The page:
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Justice Facade, The: Trials of Transition in Cambodia
Published by Oxford University Press
For survivors of the brutal Khmer Rouge Regime, western instruments of justice are small plasters on deep wounds. In Hinton's account of the subsequent international tribunal, only traditional ceremony, ritual, and unmediated dialogue can provide true healing.
What is Justice? Is it always just 'to come'? Can real experience be translated into law? Examining Cambodia's troubled reconciliation, Alexander Hinton suggests an approach to justice founded on global ideals of the rule of law, democratization, and a progressive trajectory towards liberty and freedom, and which seeks to align the country with so called universal modes of thought, is condemned to failure. Instead, Hinton advocates focusing on the individual lived experience, and the discourses, interstices, and the combustive encounters connected with it, as a radical alternative. A phenomenology inspired approach towards healing national trauma, Hinton's ground-breaking text will make anybody with an interest in transitional justice, development, humanitarian intervention, human rights, or peacebuilding, question the value of an established truth.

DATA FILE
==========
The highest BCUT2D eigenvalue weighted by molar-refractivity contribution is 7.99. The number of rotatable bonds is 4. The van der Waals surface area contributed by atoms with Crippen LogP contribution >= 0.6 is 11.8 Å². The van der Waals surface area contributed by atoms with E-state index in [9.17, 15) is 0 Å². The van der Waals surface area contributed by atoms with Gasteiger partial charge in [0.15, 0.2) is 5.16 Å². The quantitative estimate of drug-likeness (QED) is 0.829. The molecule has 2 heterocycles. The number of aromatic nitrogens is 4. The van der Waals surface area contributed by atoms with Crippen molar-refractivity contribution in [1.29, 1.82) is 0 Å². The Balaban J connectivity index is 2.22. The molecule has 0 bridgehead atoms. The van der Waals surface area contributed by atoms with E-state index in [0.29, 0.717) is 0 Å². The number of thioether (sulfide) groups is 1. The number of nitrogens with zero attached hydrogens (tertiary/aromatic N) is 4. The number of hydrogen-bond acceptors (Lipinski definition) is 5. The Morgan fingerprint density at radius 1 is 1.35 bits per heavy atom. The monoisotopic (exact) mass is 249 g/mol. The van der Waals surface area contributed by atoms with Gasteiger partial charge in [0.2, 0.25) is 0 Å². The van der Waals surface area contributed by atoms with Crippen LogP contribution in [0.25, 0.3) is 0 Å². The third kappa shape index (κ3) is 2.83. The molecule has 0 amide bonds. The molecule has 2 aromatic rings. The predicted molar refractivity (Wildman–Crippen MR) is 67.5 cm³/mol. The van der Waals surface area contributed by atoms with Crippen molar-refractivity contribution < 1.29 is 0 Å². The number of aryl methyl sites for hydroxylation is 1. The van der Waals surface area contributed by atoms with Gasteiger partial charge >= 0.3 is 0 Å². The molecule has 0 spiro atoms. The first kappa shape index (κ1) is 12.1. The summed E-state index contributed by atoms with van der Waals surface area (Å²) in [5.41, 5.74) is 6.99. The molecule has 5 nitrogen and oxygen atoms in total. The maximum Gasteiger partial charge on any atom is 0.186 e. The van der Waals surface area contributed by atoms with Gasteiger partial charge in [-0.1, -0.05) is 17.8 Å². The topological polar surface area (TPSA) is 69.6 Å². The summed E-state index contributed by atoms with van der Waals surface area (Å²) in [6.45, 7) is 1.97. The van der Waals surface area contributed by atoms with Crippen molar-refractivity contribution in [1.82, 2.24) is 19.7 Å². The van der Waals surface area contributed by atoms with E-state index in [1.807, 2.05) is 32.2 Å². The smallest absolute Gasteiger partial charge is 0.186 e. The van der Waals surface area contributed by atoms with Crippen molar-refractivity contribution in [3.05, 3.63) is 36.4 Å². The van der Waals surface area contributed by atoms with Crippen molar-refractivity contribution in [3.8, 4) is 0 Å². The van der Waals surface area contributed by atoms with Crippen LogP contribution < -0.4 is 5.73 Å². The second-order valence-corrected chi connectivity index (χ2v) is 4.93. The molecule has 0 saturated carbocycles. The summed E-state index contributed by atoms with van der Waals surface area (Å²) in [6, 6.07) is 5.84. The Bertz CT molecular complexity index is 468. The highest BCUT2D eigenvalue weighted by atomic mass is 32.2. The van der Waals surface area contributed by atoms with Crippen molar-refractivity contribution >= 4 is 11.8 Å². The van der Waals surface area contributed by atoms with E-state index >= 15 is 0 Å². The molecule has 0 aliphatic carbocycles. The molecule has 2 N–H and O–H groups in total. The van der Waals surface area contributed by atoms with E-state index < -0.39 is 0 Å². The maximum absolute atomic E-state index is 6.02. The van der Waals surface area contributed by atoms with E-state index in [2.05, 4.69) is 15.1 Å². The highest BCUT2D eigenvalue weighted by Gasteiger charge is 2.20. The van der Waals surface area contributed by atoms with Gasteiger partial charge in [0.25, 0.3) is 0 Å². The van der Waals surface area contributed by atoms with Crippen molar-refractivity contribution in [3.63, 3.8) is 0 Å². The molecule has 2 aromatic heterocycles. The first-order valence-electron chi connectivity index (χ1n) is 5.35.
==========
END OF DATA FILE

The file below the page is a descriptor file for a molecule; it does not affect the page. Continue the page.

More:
Alexander Hinton is Founder and Director of the Center for the Study of Genocide and Human Rights, Professor of Anthropology, and UNESCO Chair on Genocide Prevention at Rutgers University. The American Anthropological Association selected Hinton as the recipient of the Robert B. Textor and Family Prize for Excellence in Anticipatory Anthropology. Hinton was listed as one of 'Fifty Key Thinkers on the Holocaust and Genocide' and is a past President of the International Association of Genocide Scholars. Hinton has received fellowships from a range of institutions and was a Member of the Institute for Advanced Study in Princeton. Most recently Hinton was a convener of the international Rethinking Peace Studies initiative and served as an expert witness at the Khmer Rouge Tribunal.
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